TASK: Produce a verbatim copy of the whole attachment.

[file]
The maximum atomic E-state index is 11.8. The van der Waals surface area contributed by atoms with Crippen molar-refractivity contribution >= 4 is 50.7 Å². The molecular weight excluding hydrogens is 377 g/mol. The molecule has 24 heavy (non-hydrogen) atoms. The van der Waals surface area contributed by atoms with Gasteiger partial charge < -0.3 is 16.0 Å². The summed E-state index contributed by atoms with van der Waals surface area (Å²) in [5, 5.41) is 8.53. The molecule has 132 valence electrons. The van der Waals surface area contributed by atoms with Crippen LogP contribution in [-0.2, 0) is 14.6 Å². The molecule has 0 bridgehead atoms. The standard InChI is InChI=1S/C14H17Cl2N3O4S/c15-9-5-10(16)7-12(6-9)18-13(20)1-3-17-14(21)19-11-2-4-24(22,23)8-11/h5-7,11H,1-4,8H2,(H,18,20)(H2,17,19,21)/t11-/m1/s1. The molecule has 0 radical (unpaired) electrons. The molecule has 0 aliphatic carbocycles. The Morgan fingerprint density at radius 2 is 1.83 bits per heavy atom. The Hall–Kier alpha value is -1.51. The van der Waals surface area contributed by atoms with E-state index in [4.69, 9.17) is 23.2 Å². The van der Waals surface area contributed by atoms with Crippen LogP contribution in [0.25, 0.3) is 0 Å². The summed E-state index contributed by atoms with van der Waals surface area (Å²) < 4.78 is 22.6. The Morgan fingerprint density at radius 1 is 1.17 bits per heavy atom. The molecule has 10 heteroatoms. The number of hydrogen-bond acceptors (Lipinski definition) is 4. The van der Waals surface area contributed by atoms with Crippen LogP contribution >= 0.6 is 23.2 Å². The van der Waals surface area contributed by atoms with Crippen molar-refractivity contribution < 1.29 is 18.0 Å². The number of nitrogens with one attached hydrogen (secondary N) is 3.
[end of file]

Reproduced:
The maximum atomic E-state index is 11.8. The van der Waals surface area contributed by atoms with Crippen molar-refractivity contribution >= 4 is 50.7 Å². The molecular weight excluding hydrogens is 377 g/mol. The molecule has 24 heavy (non-hydrogen) atoms. The van der Waals surface area contributed by atoms with Gasteiger partial charge < -0.3 is 16.0 Å². The summed E-state index contributed by atoms with van der Waals surface area (Å²) in [5, 5.41) is 8.53. The molecule has 132 valence electrons. The van der Waals surface area contributed by atoms with Crippen LogP contribution in [-0.2, 0) is 14.6 Å². The molecule has 0 bridgehead atoms. The standard InChI is InChI=1S/C14H17Cl2N3O4S/c15-9-5-10(16)7-12(6-9)18-13(20)1-3-17-14(21)19-11-2-4-24(22,23)8-11/h5-7,11H,1-4,8H2,(H,18,20)(H2,17,19,21)/t11-/m1/s1. The molecule has 0 radical (unpaired) electrons. The molecule has 0 aliphatic carbocycles. The Morgan fingerprint density at radius 2 is 1.83 bits per heavy atom. The Hall–Kier alpha value is -1.51. The van der Waals surface area contributed by atoms with E-state index in [4.69, 9.17) is 23.2 Å². The van der Waals surface area contributed by atoms with Crippen LogP contribution in [0.25, 0.3) is 0 Å². The summed E-state index contributed by atoms with van der Waals surface area (Å²) < 4.78 is 22.6. The Morgan fingerprint density at radius 1 is 1.17 bits per heavy atom. The molecule has 10 heteroatoms. The number of hydrogen-bond acceptors (Lipinski definition) is 4. The van der Waals surface area contributed by atoms with Crippen LogP contribution >= 0.6 is 23.2 Å². The van der Waals surface area contributed by atoms with Crippen molar-refractivity contribution < 1.29 is 18.0 Å². The number of nitrogens with one attached hydrogen (secondary N) is 3.